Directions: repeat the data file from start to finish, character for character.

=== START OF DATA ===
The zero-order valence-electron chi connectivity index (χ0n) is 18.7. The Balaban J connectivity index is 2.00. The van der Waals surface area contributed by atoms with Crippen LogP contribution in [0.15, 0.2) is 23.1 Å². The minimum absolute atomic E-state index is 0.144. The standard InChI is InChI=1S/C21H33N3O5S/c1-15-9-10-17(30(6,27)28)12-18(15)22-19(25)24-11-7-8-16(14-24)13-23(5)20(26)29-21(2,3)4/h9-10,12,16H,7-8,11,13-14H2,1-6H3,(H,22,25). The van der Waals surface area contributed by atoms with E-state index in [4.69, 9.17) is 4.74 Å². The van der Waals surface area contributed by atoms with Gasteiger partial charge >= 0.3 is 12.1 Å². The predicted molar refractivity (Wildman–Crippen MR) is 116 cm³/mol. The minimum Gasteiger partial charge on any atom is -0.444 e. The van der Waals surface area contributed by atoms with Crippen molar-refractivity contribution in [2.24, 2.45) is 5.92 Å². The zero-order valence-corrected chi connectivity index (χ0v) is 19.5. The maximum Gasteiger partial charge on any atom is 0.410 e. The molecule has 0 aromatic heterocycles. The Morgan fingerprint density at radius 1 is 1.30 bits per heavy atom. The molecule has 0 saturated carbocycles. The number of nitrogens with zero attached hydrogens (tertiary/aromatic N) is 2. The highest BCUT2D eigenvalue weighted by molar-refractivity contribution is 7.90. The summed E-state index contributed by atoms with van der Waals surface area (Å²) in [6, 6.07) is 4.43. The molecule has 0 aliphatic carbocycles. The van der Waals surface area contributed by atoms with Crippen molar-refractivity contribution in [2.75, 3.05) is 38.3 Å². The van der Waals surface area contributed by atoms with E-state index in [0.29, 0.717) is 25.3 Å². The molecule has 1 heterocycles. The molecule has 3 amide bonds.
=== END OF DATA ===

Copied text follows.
The zero-order valence-electron chi connectivity index (χ0n) is 18.7. The Balaban J connectivity index is 2.00. The van der Waals surface area contributed by atoms with Crippen LogP contribution in [0.15, 0.2) is 23.1 Å². The minimum absolute atomic E-state index is 0.144. The standard InChI is InChI=1S/C21H33N3O5S/c1-15-9-10-17(30(6,27)28)12-18(15)22-19(25)24-11-7-8-16(14-24)13-23(5)20(26)29-21(2,3)4/h9-10,12,16H,7-8,11,13-14H2,1-6H3,(H,22,25). The van der Waals surface area contributed by atoms with E-state index in [4.69, 9.17) is 4.74 Å². The van der Waals surface area contributed by atoms with Gasteiger partial charge >= 0.3 is 12.1 Å². The predicted molar refractivity (Wildman–Crippen MR) is 116 cm³/mol. The minimum Gasteiger partial charge on any atom is -0.444 e. The van der Waals surface area contributed by atoms with Crippen molar-refractivity contribution in [2.24, 2.45) is 5.92 Å². The zero-order valence-corrected chi connectivity index (χ0v) is 19.5. The maximum Gasteiger partial charge on any atom is 0.410 e. The molecule has 0 aromatic heterocycles. The Morgan fingerprint density at radius 1 is 1.30 bits per heavy atom. The molecule has 0 saturated carbocycles. The number of nitrogens with zero attached hydrogens (tertiary/aromatic N) is 2. The highest BCUT2D eigenvalue weighted by molar-refractivity contribution is 7.90. The summed E-state index contributed by atoms with van der Waals surface area (Å²) in [6, 6.07) is 4.43. The molecule has 0 aliphatic carbocycles. The van der Waals surface area contributed by atoms with Crippen molar-refractivity contribution in [2.75, 3.05) is 38.3 Å². The van der Waals surface area contributed by atoms with E-state index in [0.29, 0.717) is 25.3 Å². The molecule has 1 heterocycles. The molecule has 3 amide bonds.